It had been the best surprise to see Ryan across the room. He was a recently qualified architect, newly arrived in Perth. She’d met him at a local coffee shop, falling into conversation because, well because he looked nice. She’d invited him to one of Carrie’s parties as a way for him to meet new people. He had a quiet way of talking and an easy friendliness that helped her conquer her shyness.
Then she’d barely seen him for a couple of months. Her shifts had changed and they didn’t run into one another at the coffee shop.
Across the crowded patio of her parents’ riverside house, she’d smiled when she saw him. But she’d done her duty first. Found her mum, gave her a hug and a kiss and a small gift. Hugged Stuart, her step-father, who made her mum happy.
“There you are.” Carrie had pounced on her as their parents were claimed by other guests. The music went up a notch. Through the hidden speakers came old favourites her parents enjoyed and that everyone could hum along to, or dance to.
Ryan stood beside Carrie.
“Hi.” Grace smiled. He really was nice. It would be heaven to relax with a nice man like Ryan and let the stresses of the day just float down the river.
“We’re not making the announcement yet,” Carrie lowered her voice, but the joy bubbled through it. “It’s a total secret till Dad and Kylie have been toasted, but … Ryan and I are engaged.”
Grace couldn’t forgive herself that she’d physically flinched. Sure, she’d been tired. It was no excuse for such a self-betrayal. No one needed to know that she’d woven dreams around — her stomach roiled — Carrie’s fiancé.
In the whirling universe, a hard arm slid around her waist. She looked up blindly and saw Saul. Watchful, powerful Saul who’d been like an older brother to Carrie. But he was beside Grace now, holding her up. She leaned into his strength, unable to trust her own. There was concern in his eyes and she felt protected. For once, despite everything, she felt as if she belonged in the loud, gregarious Wharton clan.
“Now, there’s a coincidence,” Saul drawled. “Grace and I are engaged, too.”
But she barely heard Ryan’s exclamation. Her eyes were on Saul, stunned. She searched his expression and the final blow fell. The floor under her feet opened with agonising shame.
The expression on Saul’s face was pity.
She tore herself out of his arms. “We’re not engaged.” Her voice rang out. Heads turned. “There’s no way we could ever be.”
And though she didn’t run, no one had stopped her determined exit.
A giggling teenage Wharton cousin later told her that Saul and her drama had definitely upstaged Carrie’s announcement.
“Everyone thinks we broke up and I’ve driven you out of the family,” Saul said now. He lowered his voice till it stroked over her skin like a caress. “I never thought you were a coward, Grace.”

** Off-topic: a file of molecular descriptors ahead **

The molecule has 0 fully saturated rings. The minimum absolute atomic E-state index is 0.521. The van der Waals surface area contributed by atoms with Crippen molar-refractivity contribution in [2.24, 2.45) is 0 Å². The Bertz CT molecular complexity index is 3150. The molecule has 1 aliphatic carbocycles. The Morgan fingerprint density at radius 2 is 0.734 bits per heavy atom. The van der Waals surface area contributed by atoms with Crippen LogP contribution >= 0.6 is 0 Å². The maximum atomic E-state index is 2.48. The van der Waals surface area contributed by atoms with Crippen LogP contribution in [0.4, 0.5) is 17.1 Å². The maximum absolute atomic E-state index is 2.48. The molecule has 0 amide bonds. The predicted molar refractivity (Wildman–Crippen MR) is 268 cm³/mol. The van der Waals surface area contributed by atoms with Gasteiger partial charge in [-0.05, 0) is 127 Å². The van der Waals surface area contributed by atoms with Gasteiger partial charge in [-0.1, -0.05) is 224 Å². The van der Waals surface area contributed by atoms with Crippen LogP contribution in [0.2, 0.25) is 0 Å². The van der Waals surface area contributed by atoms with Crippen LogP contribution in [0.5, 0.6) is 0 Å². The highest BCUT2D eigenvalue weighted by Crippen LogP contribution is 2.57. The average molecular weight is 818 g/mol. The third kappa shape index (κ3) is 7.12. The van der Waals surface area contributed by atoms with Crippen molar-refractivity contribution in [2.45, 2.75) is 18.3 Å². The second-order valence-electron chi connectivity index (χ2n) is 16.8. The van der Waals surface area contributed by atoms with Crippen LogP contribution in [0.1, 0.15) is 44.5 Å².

Nor had she. But she’d faced the truth that night and every day since. Not only was she not engaged, she wasn’t in love, had never been in love, and couldn’t bear the kindly meant intrusion of her family.
She’d been an A-grade focussed student and was a dedicated doctor, but being a woman seemed to have eluded her. Where Carrie flirted and beguiled, Grace withdrew to focus on her own goals: education, independence and career ambition. Since high school she’d striven to become a GP. Now she was nearly there — and it wasn’t enough.
She wanted to be the centre of someone’s world, and she wanted to give them that same gift. She wanted to build a life with a man who would laugh with her in the good times and hold her in the bad.
“The family missed you at Christmas and New Year,” Saul said.
The Wharton clan gathered at Eagle Bay every summer holiday. They’d been going there for years, before it became fashionable. When her mum married Stuart, she’d joined them. She’d gotten used to the lazy summer idleness, a short break in her determined study schedule.
“I was busy at work,” she said. “Christmas and New Year are peak times for the Emergency Department.”
“Yes, your mum repeated your excuses.”
“They’re not excuses.” Her temper flared up. “I’m not Carrie,” she said nastily. “I don’t flit around like a butterfly doing pointless make-work. I have responsibilities.”
The scorn in Saul’s eyes stopped her.
She dropped her gaze, ashamed. Carrie had never been anything but kind to her. Her kindness had been of the careless variety, but it had been genuine. She’d done nothing to justify this attack on her. Nothing except…
“Carrie didn’t steal your precious Ryan,” Saul said. “He fell in love with her.”
“I know.” Grace slipped off the arm of the leather sofa and curled into its seat. She didn’t need Saul telling her she wasn’t loveable.
“You’ve got to face them some time.” He sat beside her on the sofa.
“Why do you care?”
He stretched his long legs in front of him. “Like I said, everyone thinks I’ve driven you away. If you come down to Eagle Bay with me this weekend, they’ll see there’s no strain between us. You’ll make Gran and your mum happy. They both worry about you.”
Her guilt became tinged with suspicion. “Why do they worry about me?”
“All work and no play make Gracie a workaholic.” He tugged at her hair.
She flicked it away. “I planned to stay here and … do laundry.”
He laughed. “The laundry can wait. What’s the good of a long weekend if you use it to be sensible?”
“Spoken like a playboy.”
“I’ve never been that.”
But she ignored his sudden seriousness. She frowned, recalling his assumption that she had the whole long weekend off. How had he even known she’d be home this morning?